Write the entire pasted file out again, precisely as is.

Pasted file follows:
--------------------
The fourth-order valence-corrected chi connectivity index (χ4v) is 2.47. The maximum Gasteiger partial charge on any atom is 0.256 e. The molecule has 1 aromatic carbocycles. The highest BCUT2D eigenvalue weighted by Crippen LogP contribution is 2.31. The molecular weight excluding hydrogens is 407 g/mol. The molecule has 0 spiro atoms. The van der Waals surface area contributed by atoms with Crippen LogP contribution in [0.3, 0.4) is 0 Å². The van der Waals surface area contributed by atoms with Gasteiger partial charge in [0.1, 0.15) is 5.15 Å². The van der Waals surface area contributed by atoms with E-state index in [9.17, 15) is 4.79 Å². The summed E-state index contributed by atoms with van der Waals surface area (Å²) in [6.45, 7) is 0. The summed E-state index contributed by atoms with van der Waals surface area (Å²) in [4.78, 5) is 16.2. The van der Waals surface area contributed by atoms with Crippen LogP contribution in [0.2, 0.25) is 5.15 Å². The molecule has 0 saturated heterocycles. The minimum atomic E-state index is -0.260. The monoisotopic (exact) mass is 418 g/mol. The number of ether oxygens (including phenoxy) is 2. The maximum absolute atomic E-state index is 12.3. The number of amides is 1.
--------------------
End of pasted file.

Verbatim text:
The fourth-order valence-corrected chi connectivity index (χ4v) is 2.47. The maximum Gasteiger partial charge on any atom is 0.256 e. The molecule has 1 aromatic carbocycles. The highest BCUT2D eigenvalue weighted by Crippen LogP contribution is 2.31. The molecular weight excluding hydrogens is 407 g/mol. The molecule has 0 spiro atoms. The van der Waals surface area contributed by atoms with Crippen LogP contribution in [0.3, 0.4) is 0 Å². The van der Waals surface area contributed by atoms with Gasteiger partial charge in [0.1, 0.15) is 5.15 Å². The van der Waals surface area contributed by atoms with E-state index in [9.17, 15) is 4.79 Å². The summed E-state index contributed by atoms with van der Waals surface area (Å²) in [6.45, 7) is 0. The summed E-state index contributed by atoms with van der Waals surface area (Å²) in [4.78, 5) is 16.2. The van der Waals surface area contributed by atoms with Crippen LogP contribution in [0.2, 0.25) is 5.15 Å². The molecule has 0 saturated heterocycles. The minimum atomic E-state index is -0.260. The monoisotopic (exact) mass is 418 g/mol. The number of ether oxygens (including phenoxy) is 2. The maximum absolute atomic E-state index is 12.3. The number of amides is 1.